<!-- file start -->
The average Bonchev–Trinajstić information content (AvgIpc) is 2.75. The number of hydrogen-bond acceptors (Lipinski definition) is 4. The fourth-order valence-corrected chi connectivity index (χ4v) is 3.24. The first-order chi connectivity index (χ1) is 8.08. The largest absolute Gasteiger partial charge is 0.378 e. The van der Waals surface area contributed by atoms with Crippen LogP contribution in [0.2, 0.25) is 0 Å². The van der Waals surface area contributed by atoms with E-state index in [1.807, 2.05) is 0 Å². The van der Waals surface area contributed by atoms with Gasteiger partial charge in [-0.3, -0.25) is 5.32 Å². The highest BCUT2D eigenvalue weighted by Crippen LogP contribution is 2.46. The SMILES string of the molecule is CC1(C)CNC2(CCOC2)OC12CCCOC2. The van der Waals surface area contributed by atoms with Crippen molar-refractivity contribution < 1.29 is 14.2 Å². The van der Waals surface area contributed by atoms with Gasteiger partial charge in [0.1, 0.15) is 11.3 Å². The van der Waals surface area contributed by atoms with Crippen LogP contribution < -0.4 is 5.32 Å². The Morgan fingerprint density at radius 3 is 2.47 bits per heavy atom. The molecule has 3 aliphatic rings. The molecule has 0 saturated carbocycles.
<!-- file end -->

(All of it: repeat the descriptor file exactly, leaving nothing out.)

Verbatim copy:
The average Bonchev–Trinajstić information content (AvgIpc) is 2.75. The number of hydrogen-bond acceptors (Lipinski definition) is 4. The fourth-order valence-corrected chi connectivity index (χ4v) is 3.24. The first-order chi connectivity index (χ1) is 8.08. The largest absolute Gasteiger partial charge is 0.378 e. The van der Waals surface area contributed by atoms with Crippen LogP contribution in [0.2, 0.25) is 0 Å². The van der Waals surface area contributed by atoms with E-state index in [1.807, 2.05) is 0 Å². The van der Waals surface area contributed by atoms with Gasteiger partial charge in [-0.3, -0.25) is 5.32 Å². The highest BCUT2D eigenvalue weighted by Crippen LogP contribution is 2.46. The SMILES string of the molecule is CC1(C)CNC2(CCOC2)OC12CCCOC2. The van der Waals surface area contributed by atoms with Crippen molar-refractivity contribution < 1.29 is 14.2 Å². The van der Waals surface area contributed by atoms with Gasteiger partial charge in [0.1, 0.15) is 11.3 Å². The van der Waals surface area contributed by atoms with Crippen LogP contribution < -0.4 is 5.32 Å². The Morgan fingerprint density at radius 3 is 2.47 bits per heavy atom. The molecule has 3 aliphatic rings. The molecule has 0 saturated carbocycles.